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The Tennessee Conservative [By Paula Gomes] –
Every year, Tennessee educators and administrators are invited to take the Tennessee Educator Survey (TES) created by the Tennessee Department of Education in partnership with the Tennessee Education Research Alliance at Vanderbilt University.
For over a decade, the survey has provided insight into how educators, from all over the state, perceive the policies, practices and climate of the schools that they work in. According to the Tennessee Department of Education, this information is gathered so as to “empower stakeholders and decision-makers across the state to better meet the needs of teachers.”
A set of questions added to the survey last year after Tennessee’s schools shut down in the spring of 2020, remained in the survey conducted this year between March 8th and April 30th, documenting how the experience of teachers has changed since the start of the pandemic.
While the 2021 TES garnered responses from 50% of all teachers across the state (over 40,000 in all) and 54% of school leaders, some larger districts drew less than 45% participation and the results from these districts (Metro Nashville, Sumner, Maury and Williamson counties) were not included in the final report.
Teachers reported that although there have been challenges this school year, teaching virtually last year was much more difficult than this year’s in-person instruction. During the 2020-2021 school year, approximately 60% of teachers said they were only able to cover 75% or less of the curriculum they would normally cover in a year.
With educators recommending strategies such as summer school and extended school days to help students catch up from last year, it’s not surprising that the issue of top concern in relation to COVID-19 in the 2021 TES was students missing out on instructional time during the school year.
When it comes to non-academic needs of students, educators feel that more support is needed. Teachers were asked, “From your perspective, which of the following is the most urgent need for additional support/resources at your school?” Survey results list the top need as Counseling, Psychological and Social Services, followed by Social and Personal Skills and School Climate. Family Engagement and Employee Wellness were also near the top of the list.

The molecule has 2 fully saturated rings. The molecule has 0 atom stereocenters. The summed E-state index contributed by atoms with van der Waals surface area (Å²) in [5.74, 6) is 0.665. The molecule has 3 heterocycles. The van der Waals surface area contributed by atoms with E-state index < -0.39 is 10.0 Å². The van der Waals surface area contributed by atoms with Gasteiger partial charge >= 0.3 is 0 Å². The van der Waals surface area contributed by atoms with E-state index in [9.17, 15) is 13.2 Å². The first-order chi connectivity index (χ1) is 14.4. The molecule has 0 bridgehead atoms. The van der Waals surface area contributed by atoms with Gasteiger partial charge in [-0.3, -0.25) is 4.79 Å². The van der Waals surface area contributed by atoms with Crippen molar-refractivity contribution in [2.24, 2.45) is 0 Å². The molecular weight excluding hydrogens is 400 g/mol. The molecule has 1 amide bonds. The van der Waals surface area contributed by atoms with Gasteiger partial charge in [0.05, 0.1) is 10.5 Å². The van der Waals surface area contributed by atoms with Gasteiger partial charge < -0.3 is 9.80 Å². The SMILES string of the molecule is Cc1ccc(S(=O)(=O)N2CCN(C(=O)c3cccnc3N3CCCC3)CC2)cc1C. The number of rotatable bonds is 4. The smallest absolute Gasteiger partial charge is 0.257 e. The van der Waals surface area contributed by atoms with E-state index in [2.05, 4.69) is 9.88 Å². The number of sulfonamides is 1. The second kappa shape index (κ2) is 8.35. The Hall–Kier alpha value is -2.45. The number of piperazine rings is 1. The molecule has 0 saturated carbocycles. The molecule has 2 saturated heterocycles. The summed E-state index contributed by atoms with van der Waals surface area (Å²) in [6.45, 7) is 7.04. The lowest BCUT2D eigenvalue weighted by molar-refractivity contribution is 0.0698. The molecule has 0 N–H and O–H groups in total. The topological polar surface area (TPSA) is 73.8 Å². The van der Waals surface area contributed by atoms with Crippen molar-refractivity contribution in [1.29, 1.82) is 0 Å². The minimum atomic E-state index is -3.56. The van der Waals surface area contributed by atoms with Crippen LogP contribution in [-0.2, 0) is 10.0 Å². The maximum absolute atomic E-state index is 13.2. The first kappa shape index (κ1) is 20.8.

Other areas of concern highlighted by the TES: less than 60% of teachers reported that their students have access to nutritious food when not at school and around 1 in 5 teachers report not having access to either training or resources to support students who are experiencing trauma or struggling with mental health challenges.
The TES has been asking teachers input since 2018 on school climate and culture, including general satisfaction with being a teacher. In 2021, 91% of teachers reported that they were satisfied with teaching at their school, and 82% plan to continue teaching next year at the same school. This is surely welcome news as only 35% of administrators in rural areas reported having a large enough pool of applicants from which to choose a qualified applicant for open teaching positions.
The findings of the TES help shape initiatives for the Tennessee Department of Education’s “Best for All” strategy in the areas of Academics, Student Readiness, and Educators. Despite the many challenges posed by the COVID-19 pandemic in all these areas, the survey finds that Tennessee is swiftly addressing learning loss and that overall, teachers remain positive about their profession and the future.
About the Author: Paula Gomes is a Tennessee resident and contributor to The Tennessee Conservative. You can reach Paula at email@example.com.